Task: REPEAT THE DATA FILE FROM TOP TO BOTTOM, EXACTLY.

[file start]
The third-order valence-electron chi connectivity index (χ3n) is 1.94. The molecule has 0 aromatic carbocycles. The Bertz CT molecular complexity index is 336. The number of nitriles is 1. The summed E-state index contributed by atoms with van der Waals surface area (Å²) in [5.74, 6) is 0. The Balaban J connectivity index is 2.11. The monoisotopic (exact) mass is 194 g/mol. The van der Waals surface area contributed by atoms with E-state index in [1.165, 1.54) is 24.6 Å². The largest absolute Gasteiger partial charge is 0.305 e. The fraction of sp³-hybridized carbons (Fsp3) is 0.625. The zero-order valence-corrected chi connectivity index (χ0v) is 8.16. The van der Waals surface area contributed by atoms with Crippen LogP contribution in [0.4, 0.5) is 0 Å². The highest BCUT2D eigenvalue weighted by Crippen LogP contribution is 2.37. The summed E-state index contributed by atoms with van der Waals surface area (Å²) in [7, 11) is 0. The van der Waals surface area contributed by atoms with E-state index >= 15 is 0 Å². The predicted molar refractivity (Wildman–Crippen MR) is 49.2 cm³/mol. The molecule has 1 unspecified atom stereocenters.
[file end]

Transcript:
The third-order valence-electron chi connectivity index (χ3n) is 1.94. The molecule has 0 aromatic carbocycles. The Bertz CT molecular complexity index is 336. The number of nitriles is 1. The summed E-state index contributed by atoms with van der Waals surface area (Å²) in [5.74, 6) is 0. The Balaban J connectivity index is 2.11. The monoisotopic (exact) mass is 194 g/mol. The van der Waals surface area contributed by atoms with E-state index in [1.165, 1.54) is 24.6 Å². The largest absolute Gasteiger partial charge is 0.305 e. The fraction of sp³-hybridized carbons (Fsp3) is 0.625. The zero-order valence-corrected chi connectivity index (χ0v) is 8.16. The van der Waals surface area contributed by atoms with Crippen LogP contribution in [0.4, 0.5) is 0 Å². The highest BCUT2D eigenvalue weighted by Crippen LogP contribution is 2.37. The summed E-state index contributed by atoms with van der Waals surface area (Å²) in [7, 11) is 0. The van der Waals surface area contributed by atoms with E-state index >= 15 is 0 Å². The predicted molar refractivity (Wildman–Crippen MR) is 49.2 cm³/mol. The molecule has 1 unspecified atom stereocenters.